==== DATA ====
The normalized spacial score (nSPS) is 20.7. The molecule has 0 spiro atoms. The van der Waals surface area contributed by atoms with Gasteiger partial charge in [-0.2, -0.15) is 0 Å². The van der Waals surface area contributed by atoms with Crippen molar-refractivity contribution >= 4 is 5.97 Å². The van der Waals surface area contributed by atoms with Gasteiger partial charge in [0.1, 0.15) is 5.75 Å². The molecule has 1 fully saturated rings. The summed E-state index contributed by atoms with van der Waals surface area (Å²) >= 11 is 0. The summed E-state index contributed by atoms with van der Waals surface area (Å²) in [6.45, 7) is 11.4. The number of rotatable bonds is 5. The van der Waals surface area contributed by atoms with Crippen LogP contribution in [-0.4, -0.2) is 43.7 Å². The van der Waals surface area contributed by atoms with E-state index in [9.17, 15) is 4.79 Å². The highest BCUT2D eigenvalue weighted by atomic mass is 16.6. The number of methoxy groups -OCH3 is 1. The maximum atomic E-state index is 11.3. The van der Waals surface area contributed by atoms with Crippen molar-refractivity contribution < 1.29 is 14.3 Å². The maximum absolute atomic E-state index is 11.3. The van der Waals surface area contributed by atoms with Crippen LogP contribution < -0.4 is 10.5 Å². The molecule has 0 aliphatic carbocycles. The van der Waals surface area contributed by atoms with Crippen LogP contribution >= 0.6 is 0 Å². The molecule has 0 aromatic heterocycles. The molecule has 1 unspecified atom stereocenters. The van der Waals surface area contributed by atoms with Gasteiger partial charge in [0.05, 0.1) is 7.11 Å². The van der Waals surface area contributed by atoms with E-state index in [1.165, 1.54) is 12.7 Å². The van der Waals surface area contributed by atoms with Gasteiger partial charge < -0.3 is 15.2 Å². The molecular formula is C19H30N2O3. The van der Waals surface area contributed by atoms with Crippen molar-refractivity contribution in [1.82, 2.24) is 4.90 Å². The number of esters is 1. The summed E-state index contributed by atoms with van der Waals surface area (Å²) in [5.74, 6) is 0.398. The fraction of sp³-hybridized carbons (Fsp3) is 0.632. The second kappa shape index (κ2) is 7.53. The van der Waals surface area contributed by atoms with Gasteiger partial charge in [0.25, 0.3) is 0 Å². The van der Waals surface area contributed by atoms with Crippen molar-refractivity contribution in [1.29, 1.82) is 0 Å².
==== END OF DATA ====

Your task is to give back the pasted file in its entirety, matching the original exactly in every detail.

The normalized spacial score (nSPS) is 20.7. The molecule has 0 spiro atoms. The van der Waals surface area contributed by atoms with Gasteiger partial charge in [-0.2, -0.15) is 0 Å². The van der Waals surface area contributed by atoms with Crippen molar-refractivity contribution >= 4 is 5.97 Å². The van der Waals surface area contributed by atoms with Gasteiger partial charge in [0.1, 0.15) is 5.75 Å². The molecule has 1 fully saturated rings. The summed E-state index contributed by atoms with van der Waals surface area (Å²) >= 11 is 0. The summed E-state index contributed by atoms with van der Waals surface area (Å²) in [6.45, 7) is 11.4. The number of rotatable bonds is 5. The van der Waals surface area contributed by atoms with Crippen LogP contribution in [-0.4, -0.2) is 43.7 Å². The van der Waals surface area contributed by atoms with E-state index in [9.17, 15) is 4.79 Å². The highest BCUT2D eigenvalue weighted by atomic mass is 16.6. The number of methoxy groups -OCH3 is 1. The maximum atomic E-state index is 11.3. The van der Waals surface area contributed by atoms with Crippen molar-refractivity contribution < 1.29 is 14.3 Å². The maximum absolute atomic E-state index is 11.3. The van der Waals surface area contributed by atoms with Crippen LogP contribution < -0.4 is 10.5 Å². The molecule has 0 aliphatic carbocycles. The van der Waals surface area contributed by atoms with Crippen LogP contribution >= 0.6 is 0 Å². The molecule has 0 aromatic heterocycles. The molecule has 1 unspecified atom stereocenters. The van der Waals surface area contributed by atoms with Gasteiger partial charge in [0.05, 0.1) is 7.11 Å². The van der Waals surface area contributed by atoms with E-state index in [1.165, 1.54) is 12.7 Å². The van der Waals surface area contributed by atoms with Gasteiger partial charge < -0.3 is 15.2 Å². The molecular formula is C19H30N2O3. The van der Waals surface area contributed by atoms with Crippen molar-refractivity contribution in [1.82, 2.24) is 4.90 Å². The number of esters is 1. The summed E-state index contributed by atoms with van der Waals surface area (Å²) in [5.74, 6) is 0.398. The fraction of sp³-hybridized carbons (Fsp3) is 0.632. The second kappa shape index (κ2) is 7.53. The van der Waals surface area contributed by atoms with Gasteiger partial charge in [0.25, 0.3) is 0 Å². The van der Waals surface area contributed by atoms with Crippen molar-refractivity contribution in [1.29, 1.82) is 0 Å².